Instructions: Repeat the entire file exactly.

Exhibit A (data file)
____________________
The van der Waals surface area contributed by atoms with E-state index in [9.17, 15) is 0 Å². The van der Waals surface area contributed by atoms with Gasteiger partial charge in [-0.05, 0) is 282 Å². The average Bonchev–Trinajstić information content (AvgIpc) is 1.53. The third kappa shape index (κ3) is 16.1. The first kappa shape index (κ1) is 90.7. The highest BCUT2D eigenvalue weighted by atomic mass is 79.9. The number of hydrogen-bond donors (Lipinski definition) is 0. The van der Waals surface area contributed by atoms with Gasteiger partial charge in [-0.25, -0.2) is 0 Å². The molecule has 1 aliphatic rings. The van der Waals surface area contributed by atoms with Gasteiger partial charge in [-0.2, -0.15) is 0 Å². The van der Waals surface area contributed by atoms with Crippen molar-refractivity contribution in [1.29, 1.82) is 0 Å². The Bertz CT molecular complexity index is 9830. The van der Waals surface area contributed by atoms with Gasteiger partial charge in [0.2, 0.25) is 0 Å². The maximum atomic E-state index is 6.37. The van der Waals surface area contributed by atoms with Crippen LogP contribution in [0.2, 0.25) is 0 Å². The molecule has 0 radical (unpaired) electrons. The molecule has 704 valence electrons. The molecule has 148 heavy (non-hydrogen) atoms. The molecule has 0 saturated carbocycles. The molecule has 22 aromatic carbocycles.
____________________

The van der Waals surface area contributed by atoms with E-state index in [9.17, 15) is 0 Å². The van der Waals surface area contributed by atoms with Gasteiger partial charge in [-0.05, 0) is 282 Å². The average Bonchev–Trinajstić information content (AvgIpc) is 1.53. The third kappa shape index (κ3) is 16.1. The first kappa shape index (κ1) is 90.7. The highest BCUT2D eigenvalue weighted by atomic mass is 79.9. The number of hydrogen-bond donors (Lipinski definition) is 0. The van der Waals surface area contributed by atoms with Gasteiger partial charge in [-0.25, -0.2) is 0 Å². The molecule has 1 aliphatic rings. The van der Waals surface area contributed by atoms with Gasteiger partial charge in [-0.2, -0.15) is 0 Å². The van der Waals surface area contributed by atoms with Crippen molar-refractivity contribution in [1.29, 1.82) is 0 Å². The Bertz CT molecular complexity index is 9830. The van der Waals surface area contributed by atoms with Gasteiger partial charge in [0.2, 0.25) is 0 Å². The maximum atomic E-state index is 6.37. The van der Waals surface area contributed by atoms with Crippen LogP contribution in [0.2, 0.25) is 0 Å². The molecule has 0 radical (unpaired) electrons. The molecule has 704 valence electrons. The molecule has 148 heavy (non-hydrogen) atoms. The molecule has 0 saturated carbocycles. The molecule has 22 aromatic carbocycles.